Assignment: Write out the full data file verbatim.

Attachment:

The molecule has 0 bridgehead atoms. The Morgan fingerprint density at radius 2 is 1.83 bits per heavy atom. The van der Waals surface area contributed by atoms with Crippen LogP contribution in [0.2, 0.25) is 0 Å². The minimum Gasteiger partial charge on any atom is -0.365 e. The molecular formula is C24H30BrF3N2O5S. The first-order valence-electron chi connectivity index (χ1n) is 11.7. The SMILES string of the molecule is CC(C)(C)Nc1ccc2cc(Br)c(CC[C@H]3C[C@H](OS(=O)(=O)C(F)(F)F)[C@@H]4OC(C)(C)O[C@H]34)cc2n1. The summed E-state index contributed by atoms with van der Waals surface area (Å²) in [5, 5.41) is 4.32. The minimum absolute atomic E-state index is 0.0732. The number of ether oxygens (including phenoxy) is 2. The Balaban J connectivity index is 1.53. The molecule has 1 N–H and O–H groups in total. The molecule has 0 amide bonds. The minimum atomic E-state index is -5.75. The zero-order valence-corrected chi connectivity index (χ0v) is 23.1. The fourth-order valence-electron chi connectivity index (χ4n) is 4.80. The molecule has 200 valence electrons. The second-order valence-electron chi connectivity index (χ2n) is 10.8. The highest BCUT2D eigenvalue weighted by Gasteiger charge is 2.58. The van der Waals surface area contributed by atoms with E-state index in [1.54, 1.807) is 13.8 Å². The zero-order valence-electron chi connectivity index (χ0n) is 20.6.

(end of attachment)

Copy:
The molecule has 0 bridgehead atoms. The Morgan fingerprint density at radius 2 is 1.83 bits per heavy atom. The van der Waals surface area contributed by atoms with Crippen LogP contribution in [0.2, 0.25) is 0 Å². The minimum Gasteiger partial charge on any atom is -0.365 e. The molecular formula is C24H30BrF3N2O5S. The first-order valence-electron chi connectivity index (χ1n) is 11.7. The SMILES string of the molecule is CC(C)(C)Nc1ccc2cc(Br)c(CC[C@H]3C[C@H](OS(=O)(=O)C(F)(F)F)[C@@H]4OC(C)(C)O[C@H]34)cc2n1. The summed E-state index contributed by atoms with van der Waals surface area (Å²) in [5, 5.41) is 4.32. The minimum absolute atomic E-state index is 0.0732. The number of ether oxygens (including phenoxy) is 2. The Balaban J connectivity index is 1.53. The molecule has 1 N–H and O–H groups in total. The molecule has 0 amide bonds. The minimum atomic E-state index is -5.75. The zero-order valence-corrected chi connectivity index (χ0v) is 23.1. The fourth-order valence-electron chi connectivity index (χ4n) is 4.80. The molecule has 200 valence electrons. The second-order valence-electron chi connectivity index (χ2n) is 10.8. The highest BCUT2D eigenvalue weighted by Gasteiger charge is 2.58. The van der Waals surface area contributed by atoms with E-state index in [1.54, 1.807) is 13.8 Å². The zero-order valence-electron chi connectivity index (χ0n) is 20.6.